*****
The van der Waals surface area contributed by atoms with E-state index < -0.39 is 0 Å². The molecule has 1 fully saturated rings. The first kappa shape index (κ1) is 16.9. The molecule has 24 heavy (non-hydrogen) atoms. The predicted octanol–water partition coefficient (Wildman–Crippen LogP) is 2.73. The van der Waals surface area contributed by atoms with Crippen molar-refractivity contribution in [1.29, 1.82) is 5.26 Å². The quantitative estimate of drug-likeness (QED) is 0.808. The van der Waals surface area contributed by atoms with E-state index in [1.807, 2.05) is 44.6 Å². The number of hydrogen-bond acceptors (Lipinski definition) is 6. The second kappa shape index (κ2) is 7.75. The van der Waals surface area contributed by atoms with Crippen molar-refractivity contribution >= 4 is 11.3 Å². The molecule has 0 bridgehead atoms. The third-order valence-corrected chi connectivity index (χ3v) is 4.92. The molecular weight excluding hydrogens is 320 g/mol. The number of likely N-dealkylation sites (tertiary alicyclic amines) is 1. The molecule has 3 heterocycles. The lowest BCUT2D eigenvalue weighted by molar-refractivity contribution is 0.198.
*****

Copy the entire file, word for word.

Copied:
The van der Waals surface area contributed by atoms with E-state index < -0.39 is 0 Å². The molecule has 1 fully saturated rings. The first kappa shape index (κ1) is 16.9. The molecule has 24 heavy (non-hydrogen) atoms. The predicted octanol–water partition coefficient (Wildman–Crippen LogP) is 2.73. The van der Waals surface area contributed by atoms with Crippen molar-refractivity contribution in [1.29, 1.82) is 5.26 Å². The quantitative estimate of drug-likeness (QED) is 0.808. The van der Waals surface area contributed by atoms with E-state index in [1.807, 2.05) is 44.6 Å². The number of hydrogen-bond acceptors (Lipinski definition) is 6. The second kappa shape index (κ2) is 7.75. The van der Waals surface area contributed by atoms with Crippen molar-refractivity contribution >= 4 is 11.3 Å². The molecule has 0 bridgehead atoms. The third-order valence-corrected chi connectivity index (χ3v) is 4.92. The molecular weight excluding hydrogens is 320 g/mol. The number of likely N-dealkylation sites (tertiary alicyclic amines) is 1. The molecule has 3 heterocycles. The lowest BCUT2D eigenvalue weighted by molar-refractivity contribution is 0.198.